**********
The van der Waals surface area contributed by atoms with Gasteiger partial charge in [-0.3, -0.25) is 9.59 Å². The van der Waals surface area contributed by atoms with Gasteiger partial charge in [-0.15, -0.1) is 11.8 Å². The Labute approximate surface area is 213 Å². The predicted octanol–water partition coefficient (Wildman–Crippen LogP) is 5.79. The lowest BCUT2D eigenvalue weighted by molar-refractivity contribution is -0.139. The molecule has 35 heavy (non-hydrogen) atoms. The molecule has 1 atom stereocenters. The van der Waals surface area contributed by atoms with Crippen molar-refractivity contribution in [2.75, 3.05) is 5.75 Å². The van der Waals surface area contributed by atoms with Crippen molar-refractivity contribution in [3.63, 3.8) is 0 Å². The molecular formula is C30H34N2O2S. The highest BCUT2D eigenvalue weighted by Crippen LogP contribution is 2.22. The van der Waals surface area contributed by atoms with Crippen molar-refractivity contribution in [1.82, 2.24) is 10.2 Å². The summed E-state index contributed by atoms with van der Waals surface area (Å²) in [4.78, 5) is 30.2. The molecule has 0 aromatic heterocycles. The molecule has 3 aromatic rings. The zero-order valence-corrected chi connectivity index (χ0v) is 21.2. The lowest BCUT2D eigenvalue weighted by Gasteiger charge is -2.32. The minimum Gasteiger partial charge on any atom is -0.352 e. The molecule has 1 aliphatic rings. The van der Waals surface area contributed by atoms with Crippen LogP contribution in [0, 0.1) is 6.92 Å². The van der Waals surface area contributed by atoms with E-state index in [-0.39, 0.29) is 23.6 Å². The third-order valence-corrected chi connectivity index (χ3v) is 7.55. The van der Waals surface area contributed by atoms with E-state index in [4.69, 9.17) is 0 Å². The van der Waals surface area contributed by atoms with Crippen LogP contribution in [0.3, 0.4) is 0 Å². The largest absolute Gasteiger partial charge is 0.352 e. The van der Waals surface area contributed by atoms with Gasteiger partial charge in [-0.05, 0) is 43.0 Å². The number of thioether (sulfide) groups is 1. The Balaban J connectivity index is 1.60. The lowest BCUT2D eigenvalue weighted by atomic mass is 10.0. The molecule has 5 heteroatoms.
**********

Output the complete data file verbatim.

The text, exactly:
The van der Waals surface area contributed by atoms with Gasteiger partial charge in [-0.3, -0.25) is 9.59 Å². The van der Waals surface area contributed by atoms with Gasteiger partial charge in [-0.15, -0.1) is 11.8 Å². The Labute approximate surface area is 213 Å². The predicted octanol–water partition coefficient (Wildman–Crippen LogP) is 5.79. The lowest BCUT2D eigenvalue weighted by molar-refractivity contribution is -0.139. The molecule has 35 heavy (non-hydrogen) atoms. The molecule has 1 atom stereocenters. The van der Waals surface area contributed by atoms with Crippen molar-refractivity contribution in [2.75, 3.05) is 5.75 Å². The van der Waals surface area contributed by atoms with Crippen molar-refractivity contribution in [3.63, 3.8) is 0 Å². The molecular formula is C30H34N2O2S. The highest BCUT2D eigenvalue weighted by Crippen LogP contribution is 2.22. The van der Waals surface area contributed by atoms with Crippen molar-refractivity contribution in [1.82, 2.24) is 10.2 Å². The summed E-state index contributed by atoms with van der Waals surface area (Å²) in [4.78, 5) is 30.2. The molecule has 0 aromatic heterocycles. The molecule has 3 aromatic rings. The zero-order valence-corrected chi connectivity index (χ0v) is 21.2. The lowest BCUT2D eigenvalue weighted by Gasteiger charge is -2.32. The minimum Gasteiger partial charge on any atom is -0.352 e. The molecule has 1 aliphatic rings. The van der Waals surface area contributed by atoms with Crippen LogP contribution in [0, 0.1) is 6.92 Å². The van der Waals surface area contributed by atoms with E-state index in [-0.39, 0.29) is 23.6 Å². The third-order valence-corrected chi connectivity index (χ3v) is 7.55. The van der Waals surface area contributed by atoms with E-state index in [4.69, 9.17) is 0 Å². The van der Waals surface area contributed by atoms with Crippen LogP contribution in [0.3, 0.4) is 0 Å². The largest absolute Gasteiger partial charge is 0.352 e. The van der Waals surface area contributed by atoms with Gasteiger partial charge in [-0.05, 0) is 43.0 Å². The number of thioether (sulfide) groups is 1. The Balaban J connectivity index is 1.60. The lowest BCUT2D eigenvalue weighted by atomic mass is 10.0. The molecule has 5 heteroatoms.